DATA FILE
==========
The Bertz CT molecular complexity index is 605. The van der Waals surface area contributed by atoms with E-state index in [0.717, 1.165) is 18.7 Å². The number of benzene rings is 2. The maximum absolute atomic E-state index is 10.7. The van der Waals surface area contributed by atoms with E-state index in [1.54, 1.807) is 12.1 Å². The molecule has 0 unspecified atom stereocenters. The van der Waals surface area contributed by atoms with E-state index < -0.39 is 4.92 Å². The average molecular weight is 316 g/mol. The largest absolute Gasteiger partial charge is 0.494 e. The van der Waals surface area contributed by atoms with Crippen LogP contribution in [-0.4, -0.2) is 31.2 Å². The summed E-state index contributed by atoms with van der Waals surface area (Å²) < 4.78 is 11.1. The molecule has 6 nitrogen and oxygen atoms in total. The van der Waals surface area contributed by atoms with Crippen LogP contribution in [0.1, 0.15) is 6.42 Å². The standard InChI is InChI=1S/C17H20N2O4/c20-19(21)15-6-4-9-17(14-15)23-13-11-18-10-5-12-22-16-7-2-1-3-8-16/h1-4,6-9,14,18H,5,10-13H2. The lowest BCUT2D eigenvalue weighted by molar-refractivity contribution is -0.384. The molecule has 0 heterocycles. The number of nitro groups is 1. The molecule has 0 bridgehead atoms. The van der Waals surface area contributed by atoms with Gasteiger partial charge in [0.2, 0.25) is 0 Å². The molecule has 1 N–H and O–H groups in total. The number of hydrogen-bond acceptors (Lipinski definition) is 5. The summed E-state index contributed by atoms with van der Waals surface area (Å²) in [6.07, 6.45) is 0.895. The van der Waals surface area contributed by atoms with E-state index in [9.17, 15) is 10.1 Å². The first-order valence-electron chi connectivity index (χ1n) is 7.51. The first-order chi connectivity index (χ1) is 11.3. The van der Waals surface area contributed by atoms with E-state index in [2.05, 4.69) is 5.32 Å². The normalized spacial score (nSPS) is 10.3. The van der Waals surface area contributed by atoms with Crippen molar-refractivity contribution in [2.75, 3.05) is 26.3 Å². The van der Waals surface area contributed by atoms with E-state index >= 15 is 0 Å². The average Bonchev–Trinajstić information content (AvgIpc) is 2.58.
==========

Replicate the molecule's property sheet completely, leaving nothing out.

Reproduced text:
The Bertz CT molecular complexity index is 605. The van der Waals surface area contributed by atoms with E-state index in [0.717, 1.165) is 18.7 Å². The number of benzene rings is 2. The maximum absolute atomic E-state index is 10.7. The van der Waals surface area contributed by atoms with E-state index in [1.54, 1.807) is 12.1 Å². The molecule has 0 unspecified atom stereocenters. The van der Waals surface area contributed by atoms with E-state index < -0.39 is 4.92 Å². The average molecular weight is 316 g/mol. The largest absolute Gasteiger partial charge is 0.494 e. The van der Waals surface area contributed by atoms with Crippen LogP contribution in [-0.4, -0.2) is 31.2 Å². The summed E-state index contributed by atoms with van der Waals surface area (Å²) < 4.78 is 11.1. The molecule has 6 nitrogen and oxygen atoms in total. The van der Waals surface area contributed by atoms with Crippen LogP contribution in [0.1, 0.15) is 6.42 Å². The standard InChI is InChI=1S/C17H20N2O4/c20-19(21)15-6-4-9-17(14-15)23-13-11-18-10-5-12-22-16-7-2-1-3-8-16/h1-4,6-9,14,18H,5,10-13H2. The lowest BCUT2D eigenvalue weighted by molar-refractivity contribution is -0.384. The molecule has 0 heterocycles. The number of nitro groups is 1. The molecule has 0 bridgehead atoms. The van der Waals surface area contributed by atoms with Gasteiger partial charge in [0.2, 0.25) is 0 Å². The molecule has 1 N–H and O–H groups in total. The number of hydrogen-bond acceptors (Lipinski definition) is 5. The summed E-state index contributed by atoms with van der Waals surface area (Å²) in [6.07, 6.45) is 0.895. The van der Waals surface area contributed by atoms with E-state index in [9.17, 15) is 10.1 Å². The first-order valence-electron chi connectivity index (χ1n) is 7.51. The first-order chi connectivity index (χ1) is 11.3. The van der Waals surface area contributed by atoms with E-state index in [2.05, 4.69) is 5.32 Å². The normalized spacial score (nSPS) is 10.3. The van der Waals surface area contributed by atoms with Crippen molar-refractivity contribution in [2.75, 3.05) is 26.3 Å². The van der Waals surface area contributed by atoms with E-state index >= 15 is 0 Å². The average Bonchev–Trinajstić information content (AvgIpc) is 2.58.